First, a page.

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Georgia
In the eastern Caucasus three EWP groups visited Khevsuretia and Tushetia in Georgia, an area virtually never visited before by tourists, in a country with almost no tourist infra-structure. The walking was in beautiful, unspoilt country but proved tougher for some than they expected. One group in particular encountered a variety of logistical problems. However the trip was successful overall, especially since the flora at the time was at its best. We will certainly run the programme in 1999 as the location is so magnificent and we were able to learn a lot for our future trip plans.  * In 1999 this trek will be fully horse supported.

Romania
Over the last few years several EWP groups have ventured into the Romanian Carpathians. All the trips have been very successful. This can be attributed as much to Adi and Andrei, our two Romanian guides, as to the country itself. Our last group to visit Romania was organised with Trail magazine, a Trail host accompanying the trip. After a visit to Sinaia and the world famous Peles castle they crossed the Bucegi and Piatra Crailui mountains and then tackled one of Europe's longest high level ridge walks - the 80 km. main ridge of the Fagaras which includes Moldoveanu - the highest summit in Romania. This proved to be a tough walk in magnificent scenery. Cabanas were used in the mountains apart from one night for which the group split up between several houses in a small village in the mountains.
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Kenya and Tanzania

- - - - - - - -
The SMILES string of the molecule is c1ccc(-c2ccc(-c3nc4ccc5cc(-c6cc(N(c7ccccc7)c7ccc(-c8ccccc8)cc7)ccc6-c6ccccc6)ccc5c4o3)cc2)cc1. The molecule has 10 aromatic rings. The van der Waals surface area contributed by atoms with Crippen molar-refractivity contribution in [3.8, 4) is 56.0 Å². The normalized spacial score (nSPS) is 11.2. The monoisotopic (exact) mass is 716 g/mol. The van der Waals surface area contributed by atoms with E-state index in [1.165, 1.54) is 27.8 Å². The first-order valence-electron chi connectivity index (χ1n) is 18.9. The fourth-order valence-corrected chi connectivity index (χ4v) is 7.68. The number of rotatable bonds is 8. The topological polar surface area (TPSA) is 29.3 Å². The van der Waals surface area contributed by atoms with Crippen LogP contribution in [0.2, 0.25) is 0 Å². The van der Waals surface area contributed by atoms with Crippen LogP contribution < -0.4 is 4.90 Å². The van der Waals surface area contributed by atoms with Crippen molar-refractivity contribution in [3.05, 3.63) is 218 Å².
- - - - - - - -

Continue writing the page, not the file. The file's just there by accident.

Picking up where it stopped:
EWP was born in East Africa and our local experience has allowed us to create some very exciting programs into the remote mountain and wilderness areas. However by far the greatest numbers of visitors are attracted to Kilimanjaro and we can now offer some very competitive and good quality trips up the mountain. We are now planning to 'see-in' 2000 on the very summit of Kili - get in touch with us quickly should you wish to be up there with us!

Uganda
Laurent Kabila took office as head of state of the Congo in 1997 having deposed the dictator Mobutu Sese Seko. Hopes that corruption could be reduced and that some form of order would return were quickly dispersed. Eastern Congo and the Rwenzori area remain unstable. Ugandan troops are attempting unsuccessfully to re-establish order on the Ugandan side of the mountains but so far have been unable to track down and disarm the groups of "rebels" who are even now terrorising the Bakonjo communities living in the foothills. We cannot, as a result, organise any groups into the Rwenzori at present, nor can we recommend private individuals going there alone. On the eastern side of the country private groups have visited Mount Elgon. Here all is peaceful and the magnificent walking on dry paths and generally better weather make this a good alternative to the Rwenzori.
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Western and Central Pamir
Our treks in the western Pamir, into the colourful and sunny Fann mountains, have as usual attracted many walkers who enjoy the good weather, their light packs (mules do the hard work!) and the visits to Samarkand and Bukhara. One group visited Peak Lenin which was plastered in snow and which, as usual, lived up to its reputation of poor weather.
 
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ALW 16/6/05